The Morning Edition

The Age and Sydney Morning Herald

The Morning Edition (formerly Please Explain) brings you the story behind the story with the best journalists in Australia. Join host Samantha Selinger-Morris from the newsrooms of The Sydney Morning Herald and The Age, weekdays from 5am.

  • 18 minutes 41 seconds
    How bikies, underworld figures have infiltrated our construction industry

    It is one of the most powerful unions in the country. And has long barracked for rights that are at the core of the Australian Labor Party: decent pay and working conditions.But now, an investigation by The Age, The Sydney Morning Herald and 60 Minutes has revealed that underworld figures and bikies have infiltrated the union, and major building projects in Victoria and NSW.

    Today, investigative reporter Nick McKenzie on the sudden resignation of controversial CFMEU boss John Setka, in the wake of these allegations. And whether it’s possible to rid the union of corruption, and a culture of standover tactics and bullying.

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    15 July 2024, 7:01 pm
  • 17 minutes 20 seconds
    The extraordinary fallout of the Trump shooting that rocked the world

    On Sunday morning, Australian time, we woke to the news that Donald Trump was shot at a rally in Pennsylvania. 

    We saw the images of him with blood streaming down his face, and shortly after, his fist raised in a seeming show of triumph. 

    It’s the first time an American president, or presidential candidate, has been shot at in 43 years.

    That was then-American president Ronald Reagan. He nearly died. Afterwards, commentators speculated that his grace under fire helped him solidify the support and affection of the American people. 

    Today, in a special episode, North American correspondent Farrah Tomazin, on what happened in Pennsylvania. And how this might impact the presidential election.

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    14 July 2024, 6:37 am
  • 18 minutes 16 seconds
    Inside Politics: 'Guns for hire' and the power of lobbying in Australia

    They’re worn by the hundreds of lobbyists who are granted access to the building and the politicians who work inside it.It’s a lucrative business - lobbyists charge handsomely to help big firms get access to large federal deals.

    And with billions of dollars of government contracts up for grabs - including $22.7 billion for Labor’s made in Australia plan - a new class of Labor-allied lobbyists has emerged.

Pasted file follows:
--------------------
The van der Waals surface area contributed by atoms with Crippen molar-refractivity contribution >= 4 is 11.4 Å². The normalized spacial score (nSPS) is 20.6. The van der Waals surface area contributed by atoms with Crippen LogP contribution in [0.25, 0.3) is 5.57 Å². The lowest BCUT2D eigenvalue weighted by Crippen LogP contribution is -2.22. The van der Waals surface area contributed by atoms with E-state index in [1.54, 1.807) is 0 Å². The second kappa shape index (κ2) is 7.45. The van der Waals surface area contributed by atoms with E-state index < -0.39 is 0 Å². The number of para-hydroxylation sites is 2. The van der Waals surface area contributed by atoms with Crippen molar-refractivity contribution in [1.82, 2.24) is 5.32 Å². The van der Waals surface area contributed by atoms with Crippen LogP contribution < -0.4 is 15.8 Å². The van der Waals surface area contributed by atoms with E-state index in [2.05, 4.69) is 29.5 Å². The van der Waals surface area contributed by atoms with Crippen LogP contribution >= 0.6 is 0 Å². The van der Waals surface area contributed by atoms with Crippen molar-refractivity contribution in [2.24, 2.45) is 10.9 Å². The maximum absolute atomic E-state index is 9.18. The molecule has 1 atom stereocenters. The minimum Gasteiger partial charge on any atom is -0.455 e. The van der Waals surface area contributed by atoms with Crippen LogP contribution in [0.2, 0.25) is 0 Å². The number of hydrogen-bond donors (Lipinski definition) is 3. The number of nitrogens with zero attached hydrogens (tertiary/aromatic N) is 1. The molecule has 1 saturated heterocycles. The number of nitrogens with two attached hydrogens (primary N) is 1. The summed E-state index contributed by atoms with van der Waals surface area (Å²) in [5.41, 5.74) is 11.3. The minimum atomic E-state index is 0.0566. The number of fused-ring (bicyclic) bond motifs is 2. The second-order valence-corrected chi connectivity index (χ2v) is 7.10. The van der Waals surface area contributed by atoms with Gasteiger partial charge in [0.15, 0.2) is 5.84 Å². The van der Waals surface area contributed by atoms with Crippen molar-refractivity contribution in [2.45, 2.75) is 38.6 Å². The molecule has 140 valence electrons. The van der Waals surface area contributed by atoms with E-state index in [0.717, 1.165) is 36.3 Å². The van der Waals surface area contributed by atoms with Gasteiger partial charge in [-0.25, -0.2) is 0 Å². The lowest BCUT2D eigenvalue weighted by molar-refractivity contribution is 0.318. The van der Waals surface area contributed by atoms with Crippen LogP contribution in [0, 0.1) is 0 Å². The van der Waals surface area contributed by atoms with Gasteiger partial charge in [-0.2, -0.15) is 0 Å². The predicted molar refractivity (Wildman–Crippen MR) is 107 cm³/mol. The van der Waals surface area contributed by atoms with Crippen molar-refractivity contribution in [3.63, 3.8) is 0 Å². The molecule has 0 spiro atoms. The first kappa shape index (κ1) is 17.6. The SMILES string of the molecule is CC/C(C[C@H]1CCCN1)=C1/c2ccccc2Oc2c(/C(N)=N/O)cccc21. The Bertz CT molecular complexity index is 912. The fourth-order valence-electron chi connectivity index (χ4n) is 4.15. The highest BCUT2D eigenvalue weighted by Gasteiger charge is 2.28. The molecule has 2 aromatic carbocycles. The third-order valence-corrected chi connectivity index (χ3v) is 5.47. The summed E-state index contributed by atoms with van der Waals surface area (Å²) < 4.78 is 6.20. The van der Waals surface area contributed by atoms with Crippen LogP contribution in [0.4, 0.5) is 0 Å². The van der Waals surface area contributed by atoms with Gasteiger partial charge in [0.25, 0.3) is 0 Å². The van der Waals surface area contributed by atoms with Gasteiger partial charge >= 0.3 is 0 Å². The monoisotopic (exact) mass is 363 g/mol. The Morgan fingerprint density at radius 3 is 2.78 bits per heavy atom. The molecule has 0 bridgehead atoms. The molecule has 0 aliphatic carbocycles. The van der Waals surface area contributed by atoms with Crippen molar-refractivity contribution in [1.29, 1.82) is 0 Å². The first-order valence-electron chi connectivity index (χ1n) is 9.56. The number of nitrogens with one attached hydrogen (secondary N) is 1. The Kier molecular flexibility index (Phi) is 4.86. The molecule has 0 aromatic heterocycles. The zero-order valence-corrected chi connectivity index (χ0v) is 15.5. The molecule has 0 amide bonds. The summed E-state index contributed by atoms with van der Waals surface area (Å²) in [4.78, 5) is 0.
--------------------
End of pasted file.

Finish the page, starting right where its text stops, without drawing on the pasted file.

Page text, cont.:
This has heightened concerns about the power of top lobbyists and renewed calls for more transparency about the access they get to the country’s decision makers.

    Today, Chief political correspondent David Crowe talks to Paul Sakkal to discuss this lobbyland and the rise of Labor insiders becoming guns for hire, as well as the emergence of a new group called The Muslim Vote that is also trying to influence politics.

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    12 July 2024, 5:52 am
  • 20 minutes 12 seconds
    ‘Dial up the crazy’: An insider on how to deal with Trump

    Should Donald Trump win the presidential election in November, what might he do? Will he halve the US defence budget, thereby threatening allies, like Australia, that rely on the United States for protection? Or perhaps, as Trump once asked his most senior defence staff, he should “bomb the hell out of Iran?”

    This last anecdote is one that Chris Miller, the one-time defence secretary during the Trump administration, relayed to international and political editor Peter Hartcher, in an interview earlier this week.

    Today, Peter Hartcher, currently on the ground in Washington DC, on what insights Chris Miller gave him about how Donald Trump might go about trying to achieve his goals, during a second term as president.

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    10 July 2024, 7:00 pm
  • 17 minutes 3 seconds
    'Hundreds of times stronger than heroin': A new killer drug is on our streets

    When four people were found dead last week in one home in outer Melbourne, there was one common link. The same synthetic opioid was detected in all four bodies. Since then, government authorities, and various experts have sounded the alarm. A new synthetic drug is on our streets. It’s contaminating other recreational drugs. And it’s hundreds of times stronger than heroin. Today, general practitioner and addictive medicine specialist, Dr Paul MacCartney, on the growing risk of an opioid crisis in Australia.